By Peter Kafka
Here's a funding story you don't see often, recession or no: A startup buying back its shares from its venture capitalist, at a premium.
But that's the transaction that video chat firm Paltalk and Softbank have completed. Paltalk, which sold off 20% of its equity to Softbank for $6 million in 2004, has bought the shares back. No one has spelled out a purchase price, but I'm told the deal will be considered a "single" for Softbank -- it gets its capital back, plus a return -- which in this economy ought to be a homerun.
This is different than the "baby buybacks" we're seeing as the economy sputters, in which founders reclaim all or part of their companies at distressed prices after their investors give up -- think eBay (EBAY) and StumbleUpon (and perhaps Skype), or more recently, ManiaTV.
Paltalk can afford to buy its shares back because it's an Internet video company that actually makes money, which it does via a "freemium" model: Most users can hope on the service for free, but about 5 percent pay for some extra features, like virtual conference rooms. People familiar with the company tell me it should be on track to throw off $4 milllion in cash this year off of revenues of $20 million. It also has extra cash on hand these days as a result of a settlement it extracted from Microsoft (MSFT) in a patent lawsuit in March.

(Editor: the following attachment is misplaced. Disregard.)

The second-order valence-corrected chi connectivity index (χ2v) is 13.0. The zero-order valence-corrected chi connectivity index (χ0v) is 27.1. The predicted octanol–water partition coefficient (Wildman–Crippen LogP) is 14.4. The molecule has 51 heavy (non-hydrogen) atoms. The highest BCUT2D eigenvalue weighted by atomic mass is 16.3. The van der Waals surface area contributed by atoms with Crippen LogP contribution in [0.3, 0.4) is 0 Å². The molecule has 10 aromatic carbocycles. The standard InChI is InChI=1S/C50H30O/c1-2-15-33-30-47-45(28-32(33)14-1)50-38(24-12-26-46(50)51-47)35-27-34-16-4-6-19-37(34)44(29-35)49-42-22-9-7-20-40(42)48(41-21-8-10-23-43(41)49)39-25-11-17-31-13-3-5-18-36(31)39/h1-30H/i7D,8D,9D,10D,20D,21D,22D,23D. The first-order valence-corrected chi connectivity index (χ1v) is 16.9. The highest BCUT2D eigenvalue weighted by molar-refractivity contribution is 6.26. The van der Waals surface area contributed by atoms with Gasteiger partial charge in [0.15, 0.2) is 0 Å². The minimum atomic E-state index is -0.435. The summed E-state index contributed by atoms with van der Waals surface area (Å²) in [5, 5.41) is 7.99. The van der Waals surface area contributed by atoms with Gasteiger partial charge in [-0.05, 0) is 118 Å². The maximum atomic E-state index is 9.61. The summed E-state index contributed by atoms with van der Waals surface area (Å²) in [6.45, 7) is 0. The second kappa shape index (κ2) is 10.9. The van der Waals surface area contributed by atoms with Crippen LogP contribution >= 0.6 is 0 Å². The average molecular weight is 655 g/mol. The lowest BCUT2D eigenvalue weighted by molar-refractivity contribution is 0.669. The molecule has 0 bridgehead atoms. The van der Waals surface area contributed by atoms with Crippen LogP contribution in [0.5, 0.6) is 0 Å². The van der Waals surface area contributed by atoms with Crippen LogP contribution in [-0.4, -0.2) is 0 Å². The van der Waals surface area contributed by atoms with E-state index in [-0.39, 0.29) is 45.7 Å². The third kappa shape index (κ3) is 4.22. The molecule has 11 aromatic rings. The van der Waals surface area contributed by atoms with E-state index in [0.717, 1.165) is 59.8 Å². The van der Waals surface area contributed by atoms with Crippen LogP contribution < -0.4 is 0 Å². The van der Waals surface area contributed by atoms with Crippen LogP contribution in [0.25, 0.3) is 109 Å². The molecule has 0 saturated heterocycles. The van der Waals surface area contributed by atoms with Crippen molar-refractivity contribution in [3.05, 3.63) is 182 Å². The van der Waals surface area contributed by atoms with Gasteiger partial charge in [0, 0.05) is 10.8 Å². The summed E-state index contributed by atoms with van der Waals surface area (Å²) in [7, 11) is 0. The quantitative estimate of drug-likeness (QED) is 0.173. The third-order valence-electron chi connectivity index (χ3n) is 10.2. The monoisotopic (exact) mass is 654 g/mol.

There are a whole lot of Web companies -- let alone Web video or Web chat companies -- that would like those financials. But Paltalk is a steady grower, not a rocketship, and while the company has supposedly gone down the road with potential acquirers in the past, it's unlikely to get acquired at a huge premium. So it makes sense for Softbank to take money off the table; I'm told Paltalk was their last open investment made from an Internet fund they raised way back in 1999. Paltalk CEO Jason Katz says he now owns 80% of his company.